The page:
With the success of the H949 Harmonizer’s de-glitched pitch change in 1979, our focus largely shifted towards all of the other possibilities for digital audio with a particular emphasis on reverberation, leading to the development of the world’s first general-purpose digital audio processor, the SP2016. When it came time to design the next-generation Harmonizer, we turned to engineer Jeff Sasmor to develop it.
The H969 ProPitch Harmonizer, released in 1984—five years after the H949 and nearly a decade after the H910—offered the “cleanest, highest quality pitch change ever,” as stated by the user manual. A complex device with a simple-to-use interface, the manual even came complete with an innovative Experiments section; there were 5 “experiments” users could perform to help them navigate the H969’s new features, including extended flange, repeat, reverse, and a brand new Doppler effect. The H969 also improved the accuracy and range (a whole octave wider) of the pitch change, allowing users to set precise, musical intervals of pitch shifting with the push of a button:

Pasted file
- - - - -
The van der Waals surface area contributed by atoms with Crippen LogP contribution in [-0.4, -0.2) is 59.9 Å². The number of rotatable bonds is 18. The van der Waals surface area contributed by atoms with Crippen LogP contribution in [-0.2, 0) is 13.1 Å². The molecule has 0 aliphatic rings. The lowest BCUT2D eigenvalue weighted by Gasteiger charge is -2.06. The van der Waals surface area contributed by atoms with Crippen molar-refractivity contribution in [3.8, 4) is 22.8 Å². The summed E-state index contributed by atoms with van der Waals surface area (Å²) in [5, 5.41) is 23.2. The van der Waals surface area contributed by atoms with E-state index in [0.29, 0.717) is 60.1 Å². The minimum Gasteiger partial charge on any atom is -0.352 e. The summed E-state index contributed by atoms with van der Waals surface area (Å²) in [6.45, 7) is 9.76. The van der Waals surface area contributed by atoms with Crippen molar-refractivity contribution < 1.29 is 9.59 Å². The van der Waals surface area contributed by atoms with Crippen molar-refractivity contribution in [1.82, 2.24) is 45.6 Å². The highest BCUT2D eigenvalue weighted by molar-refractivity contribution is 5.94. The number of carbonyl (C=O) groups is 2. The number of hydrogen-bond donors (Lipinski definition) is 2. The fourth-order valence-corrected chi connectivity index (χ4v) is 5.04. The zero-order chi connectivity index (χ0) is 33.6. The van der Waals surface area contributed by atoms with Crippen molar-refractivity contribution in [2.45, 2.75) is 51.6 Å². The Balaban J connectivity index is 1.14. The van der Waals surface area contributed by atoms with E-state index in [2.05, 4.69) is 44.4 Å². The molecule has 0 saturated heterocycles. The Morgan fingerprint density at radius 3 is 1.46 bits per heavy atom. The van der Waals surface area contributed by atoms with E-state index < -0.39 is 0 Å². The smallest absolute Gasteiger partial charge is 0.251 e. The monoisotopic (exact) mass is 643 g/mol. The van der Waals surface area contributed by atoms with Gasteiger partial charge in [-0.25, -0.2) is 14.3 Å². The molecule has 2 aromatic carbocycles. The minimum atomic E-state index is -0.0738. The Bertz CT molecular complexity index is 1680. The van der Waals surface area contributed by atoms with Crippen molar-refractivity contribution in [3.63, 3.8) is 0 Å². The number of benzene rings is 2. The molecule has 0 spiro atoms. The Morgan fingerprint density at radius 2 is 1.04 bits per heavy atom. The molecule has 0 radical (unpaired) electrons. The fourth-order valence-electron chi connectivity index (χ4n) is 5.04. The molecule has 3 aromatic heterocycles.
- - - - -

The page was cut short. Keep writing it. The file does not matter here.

Engineer Chuck Zwicky recalls Prince adding the H969 to his arsenal at Paisley Park as soon as it became available. Steve Vai was also an early adopter.
“I remember that Steve Vai came to Paisley Park to meet Prince and Steve was seated in the back corner of the room, right under a little 4 space insert in the wall which housed a Quantec QRS and our H969. At one point Steve mentioned that he also had one and that he liked it for its “musical” aspects (pre-set pitch interval keys) and I said that I liked its extreme range of pitch shift.”
In fact, the H969 was one of the first pro audio products to feature “PRESETS” by including a set of 5 buttons that users could program to specific values of delay, making it easier to save and recall favorite delay settings:
To delve deeper into the development of the H969, we asked Jeff Sasmor to share his recollection of designing this device. Here’s Jeff’s Tale.
When Tony asked me to write about the H969, I only had to peer at the framed printed circuit board artwork for one of its “plug-in” modules to refresh my memory.